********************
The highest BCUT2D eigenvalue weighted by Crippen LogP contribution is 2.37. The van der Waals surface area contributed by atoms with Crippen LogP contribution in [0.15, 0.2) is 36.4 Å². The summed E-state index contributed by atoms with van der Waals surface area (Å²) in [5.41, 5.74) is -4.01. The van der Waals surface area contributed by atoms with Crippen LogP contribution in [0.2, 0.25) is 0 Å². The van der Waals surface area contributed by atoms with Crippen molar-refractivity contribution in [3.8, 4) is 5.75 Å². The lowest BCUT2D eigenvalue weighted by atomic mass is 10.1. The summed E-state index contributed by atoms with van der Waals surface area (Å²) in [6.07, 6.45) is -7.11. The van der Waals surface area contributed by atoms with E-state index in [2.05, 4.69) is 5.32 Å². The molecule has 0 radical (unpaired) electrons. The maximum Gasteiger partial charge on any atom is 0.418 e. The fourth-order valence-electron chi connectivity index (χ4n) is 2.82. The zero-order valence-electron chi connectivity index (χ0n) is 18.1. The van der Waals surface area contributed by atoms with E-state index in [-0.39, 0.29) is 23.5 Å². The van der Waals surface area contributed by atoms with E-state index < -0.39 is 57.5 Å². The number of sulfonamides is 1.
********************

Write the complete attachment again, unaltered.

The highest BCUT2D eigenvalue weighted by Crippen LogP contribution is 2.37. The van der Waals surface area contributed by atoms with Crippen LogP contribution in [0.15, 0.2) is 36.4 Å². The summed E-state index contributed by atoms with van der Waals surface area (Å²) in [5.41, 5.74) is -4.01. The van der Waals surface area contributed by atoms with Crippen LogP contribution in [0.2, 0.25) is 0 Å². The van der Waals surface area contributed by atoms with Crippen molar-refractivity contribution in [3.8, 4) is 5.75 Å². The lowest BCUT2D eigenvalue weighted by atomic mass is 10.1. The summed E-state index contributed by atoms with van der Waals surface area (Å²) in [6.07, 6.45) is -7.11. The van der Waals surface area contributed by atoms with E-state index in [2.05, 4.69) is 5.32 Å². The molecule has 0 radical (unpaired) electrons. The maximum Gasteiger partial charge on any atom is 0.418 e. The fourth-order valence-electron chi connectivity index (χ4n) is 2.82. The zero-order valence-electron chi connectivity index (χ0n) is 18.1. The van der Waals surface area contributed by atoms with E-state index in [-0.39, 0.29) is 23.5 Å². The van der Waals surface area contributed by atoms with E-state index < -0.39 is 57.5 Å². The number of sulfonamides is 1.